Concerns towards the Wildlife of the Mesoamerican reef

As my time through the reef was ending, I kept thinking about the claims of Australia’s Great Barrier Reef was on verge of dying. Thinking of this made me wonder about the lifetime expectancy of the Mesoamerican Reef. I know this was mentioned in another post. However, it still bugs me.

Swimming close to the school of fish photo courtesy of Hugo Morel

While swimming, a school of fish was attracted to our boat. It was probably the dropings of food our tour guide was leaving. Amazed, it is still hard to believe how intelligent life is. We are often taught in school that animals and fishes are unintelligent compared to humans. In some ways, I can see what they mean. Humans have verbal communication with complicated language structures. Animals and fish, do not. However, seeing animals in the wild really changes your views (I know, I keep repeating myself).

The school of fish under our boat photo courtesy of Hugo Morel

In awe, I kept looking at the school of fish. They moved with such togetherness. Even if we humans are “smarter,” we do not move like these fishes. It’s as if, they are one. Imagine how much society would be if humans acted with such togetherness. There would be less chaos and violence in this world.

The school of fish photo courtesy of Hugo Morel

Still lost in thought, I kept taking photos. Like a dolphin learning to swim, it has become a second nature. This is why I love travel, Im getting to experience this first hand. The way underwater life should be experienced. It makes you value more of what you have and what could be lost.

The shipwreck photo courtesy of Hugo Morel

Once again, I was told to snap back into reality. Our boat was moving to another part of Hol Chan. This part is where a shipwreck happened. Once there, seeing the shipwreck was something else. It made me feel like I was in the Pirates of The Caribbean Movie. Definitely, a bucket list item was just checked off. I wish I had an air tank to fully explore it more. I was not going to take anymore unnecessary risks. A giant octopus kept coming into mind, as I thought about checking the ship. I’m sure that’s my subconscious mind telling me, it’s a bad idea. For that rare occasion, I listened to it wholeheartedly.

Sea turtle with fish on it’s back photo courtesy of Hugo Morel

Started moving away from the ship and I turned to see another turtle. This time, this one had a fish on it’s back. I’m pretty such we all have that one friend who reminds us of that fish.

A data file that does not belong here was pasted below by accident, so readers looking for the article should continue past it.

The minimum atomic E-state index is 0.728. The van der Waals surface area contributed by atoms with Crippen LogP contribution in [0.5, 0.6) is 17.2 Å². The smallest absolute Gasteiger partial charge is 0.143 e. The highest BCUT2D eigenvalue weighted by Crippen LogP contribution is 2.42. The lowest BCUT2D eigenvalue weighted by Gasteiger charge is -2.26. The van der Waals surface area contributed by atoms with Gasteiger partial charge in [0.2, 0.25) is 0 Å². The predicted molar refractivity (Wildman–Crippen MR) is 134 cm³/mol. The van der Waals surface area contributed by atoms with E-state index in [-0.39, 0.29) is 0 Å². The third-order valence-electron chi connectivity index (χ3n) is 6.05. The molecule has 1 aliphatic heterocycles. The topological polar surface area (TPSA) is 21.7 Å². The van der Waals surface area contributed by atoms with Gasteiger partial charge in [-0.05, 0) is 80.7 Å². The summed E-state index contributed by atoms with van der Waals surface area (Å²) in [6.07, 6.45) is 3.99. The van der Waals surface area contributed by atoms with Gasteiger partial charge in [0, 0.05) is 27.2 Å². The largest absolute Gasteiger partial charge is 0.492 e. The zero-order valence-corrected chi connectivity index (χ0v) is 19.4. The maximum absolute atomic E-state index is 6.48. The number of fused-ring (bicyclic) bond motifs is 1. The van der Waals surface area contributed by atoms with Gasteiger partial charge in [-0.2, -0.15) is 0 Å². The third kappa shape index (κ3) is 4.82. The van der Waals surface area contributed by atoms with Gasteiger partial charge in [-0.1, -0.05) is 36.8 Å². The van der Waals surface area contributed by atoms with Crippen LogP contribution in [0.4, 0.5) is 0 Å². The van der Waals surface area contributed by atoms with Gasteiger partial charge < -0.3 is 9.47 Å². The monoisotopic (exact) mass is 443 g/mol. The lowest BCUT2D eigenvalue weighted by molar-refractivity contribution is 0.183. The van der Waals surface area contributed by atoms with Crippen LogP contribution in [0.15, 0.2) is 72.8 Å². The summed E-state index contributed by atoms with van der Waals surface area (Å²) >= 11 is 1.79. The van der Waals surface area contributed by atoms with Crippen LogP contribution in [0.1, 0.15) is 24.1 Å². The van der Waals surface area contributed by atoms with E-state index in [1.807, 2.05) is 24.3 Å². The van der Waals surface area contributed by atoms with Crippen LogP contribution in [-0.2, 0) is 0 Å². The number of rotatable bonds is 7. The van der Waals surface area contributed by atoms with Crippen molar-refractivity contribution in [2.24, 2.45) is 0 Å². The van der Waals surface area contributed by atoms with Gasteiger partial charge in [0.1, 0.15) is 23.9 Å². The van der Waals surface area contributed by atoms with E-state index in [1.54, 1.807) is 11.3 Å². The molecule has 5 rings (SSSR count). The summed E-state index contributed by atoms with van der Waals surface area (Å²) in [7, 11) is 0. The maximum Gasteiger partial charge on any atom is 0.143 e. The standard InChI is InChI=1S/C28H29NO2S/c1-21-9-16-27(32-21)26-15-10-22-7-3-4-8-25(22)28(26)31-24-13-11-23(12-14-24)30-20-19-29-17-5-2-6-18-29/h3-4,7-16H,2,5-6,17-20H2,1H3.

Sea turtle with fish. photo courtesy of Hugo Morel

It’s hard to believe all this wild life could be gone within my lifespan. Imagine how messed up the world would be without this ecosystem. I’m not guilt tripping anyone here or trying to make people feel bad. I just want us to be aware. I never used to care about these things because I didn’t think it would effect me. I highly recommend you all to take that vacation to your dream destination. Unfortunately, we eventually kick the bucket and for the looks of it, that bucket list destination could too.

To start your own adventures, check out the link below.

Check out our eBook “How to Travel for Dirt Cheap” by Hugo Morel for ways to make your dreams of traveling come true without breaking the bank.

Facing reality while Swimming through the Second Biggest Barrier Reef

This is something not many people know about Belize. Belize’s Barrier Reef is part of the Mesoamerican Barrier Reef System. Commonly known as the Great Mayan Reef. It was such a great opportunity to able to swim and see it in person.

unhealthy coral photo courtesy of Hugo Morel

Being the second largest Coral Reef in the world, I couldn’t believe all the colors that my eyes were seeing. I was breathlessly taken away with all the corals. I went scuba diving before but, seeing that the corals are alive reminded me how amazing unwater life is.

More unhealthy coral photo courtesy of Hugo Morel

The corals kept moving like an animal made out of stone would. It’s still crazy to see rocks move on their own. Seeing the fish hiding under and in between the corals made feel like the cameraman in Finding Nemo 2.

photos of the great Mayan reef photo courtesy of Hugo Morel

Still in awe, I kept swimming with my group. Trying to keep up, I kept taking photos. Always at the end of the group, the tour guides kept pointing to keep up with the pack. However, it was hard for me to not stop every ten feet of swimming.

more photo of the Mayan barrier reef photo courtesy of Hugo Morel

There was a point where the water became shallow that the Reef was almost sticking out. Had to swim back a little so I wouldn’t get cut and attract sharks. Well, we would still attract sharks; however, that’s a story for another post.

photo courtesy of Hugo Morel
photo courtesy of Hugo Morel
photo courtesy of Hugo Morel

Looking back, all the photos I took had signs of unhealthy coral. When the water’s temperature starts to rise, the coral almost start a process of suicide. The coral will start becoming white through a natural bleaching. Through this bleaching, the coral will start hardening and with time will die. Experiencing climate change twice in less than two weeks, made really think twice about our current atmosphere’s health. The ice glacier in Iceland, I saw last week, was about to melt and the second biggest barrier reef on the verge of death. We really need to look at ourselves in the mirror and face reality. Our world is changing and we are one of the main reasons for it. I just hope these nature’s beauty will last long enough for my future children to be able see them.

Thank you for reading. Much love and safe travels!

Check out our eBook “How to Travel for Dirt Cheap” by Hugo Morel for ways to make your dreams of traveling come true without breaking the bank.

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